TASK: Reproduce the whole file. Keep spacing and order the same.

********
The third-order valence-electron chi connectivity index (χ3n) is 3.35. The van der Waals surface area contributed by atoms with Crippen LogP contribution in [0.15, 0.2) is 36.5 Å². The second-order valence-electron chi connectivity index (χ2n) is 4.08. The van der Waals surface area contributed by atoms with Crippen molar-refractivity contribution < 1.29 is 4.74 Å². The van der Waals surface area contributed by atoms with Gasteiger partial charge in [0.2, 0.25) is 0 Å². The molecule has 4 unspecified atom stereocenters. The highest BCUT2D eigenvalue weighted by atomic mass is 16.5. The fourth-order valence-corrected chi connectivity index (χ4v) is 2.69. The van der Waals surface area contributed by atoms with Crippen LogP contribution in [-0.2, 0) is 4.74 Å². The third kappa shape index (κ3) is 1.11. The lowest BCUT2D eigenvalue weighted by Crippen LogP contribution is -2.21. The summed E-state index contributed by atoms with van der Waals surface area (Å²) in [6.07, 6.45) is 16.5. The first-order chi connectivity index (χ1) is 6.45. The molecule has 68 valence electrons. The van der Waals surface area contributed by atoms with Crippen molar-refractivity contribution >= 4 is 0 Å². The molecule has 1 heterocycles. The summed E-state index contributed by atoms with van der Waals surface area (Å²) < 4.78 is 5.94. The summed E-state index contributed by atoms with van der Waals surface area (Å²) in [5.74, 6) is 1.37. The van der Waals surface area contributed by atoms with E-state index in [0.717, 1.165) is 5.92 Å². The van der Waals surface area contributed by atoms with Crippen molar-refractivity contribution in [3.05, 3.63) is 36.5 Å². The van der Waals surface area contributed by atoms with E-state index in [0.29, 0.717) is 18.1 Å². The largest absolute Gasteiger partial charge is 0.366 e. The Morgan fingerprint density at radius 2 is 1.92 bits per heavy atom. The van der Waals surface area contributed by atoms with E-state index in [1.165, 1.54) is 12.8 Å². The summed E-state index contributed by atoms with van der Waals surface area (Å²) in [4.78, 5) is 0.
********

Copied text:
The third-order valence-electron chi connectivity index (χ3n) is 3.35. The van der Waals surface area contributed by atoms with Crippen LogP contribution in [0.15, 0.2) is 36.5 Å². The second-order valence-electron chi connectivity index (χ2n) is 4.08. The van der Waals surface area contributed by atoms with Crippen molar-refractivity contribution < 1.29 is 4.74 Å². The van der Waals surface area contributed by atoms with Gasteiger partial charge in [0.2, 0.25) is 0 Å². The molecule has 4 unspecified atom stereocenters. The highest BCUT2D eigenvalue weighted by atomic mass is 16.5. The fourth-order valence-corrected chi connectivity index (χ4v) is 2.69. The van der Waals surface area contributed by atoms with Crippen LogP contribution in [-0.2, 0) is 4.74 Å². The third kappa shape index (κ3) is 1.11. The lowest BCUT2D eigenvalue weighted by Crippen LogP contribution is -2.21. The summed E-state index contributed by atoms with van der Waals surface area (Å²) in [6.07, 6.45) is 16.5. The first-order chi connectivity index (χ1) is 6.45. The molecule has 68 valence electrons. The van der Waals surface area contributed by atoms with Crippen molar-refractivity contribution >= 4 is 0 Å². The molecule has 1 heterocycles. The summed E-state index contributed by atoms with van der Waals surface area (Å²) < 4.78 is 5.94. The summed E-state index contributed by atoms with van der Waals surface area (Å²) in [5.74, 6) is 1.37. The van der Waals surface area contributed by atoms with E-state index in [0.717, 1.165) is 5.92 Å². The van der Waals surface area contributed by atoms with Crippen molar-refractivity contribution in [3.05, 3.63) is 36.5 Å². The van der Waals surface area contributed by atoms with E-state index in [0.29, 0.717) is 18.1 Å². The largest absolute Gasteiger partial charge is 0.366 e. The Morgan fingerprint density at radius 2 is 1.92 bits per heavy atom. The van der Waals surface area contributed by atoms with E-state index in [1.165, 1.54) is 12.8 Å². The summed E-state index contributed by atoms with van der Waals surface area (Å²) in [4.78, 5) is 0.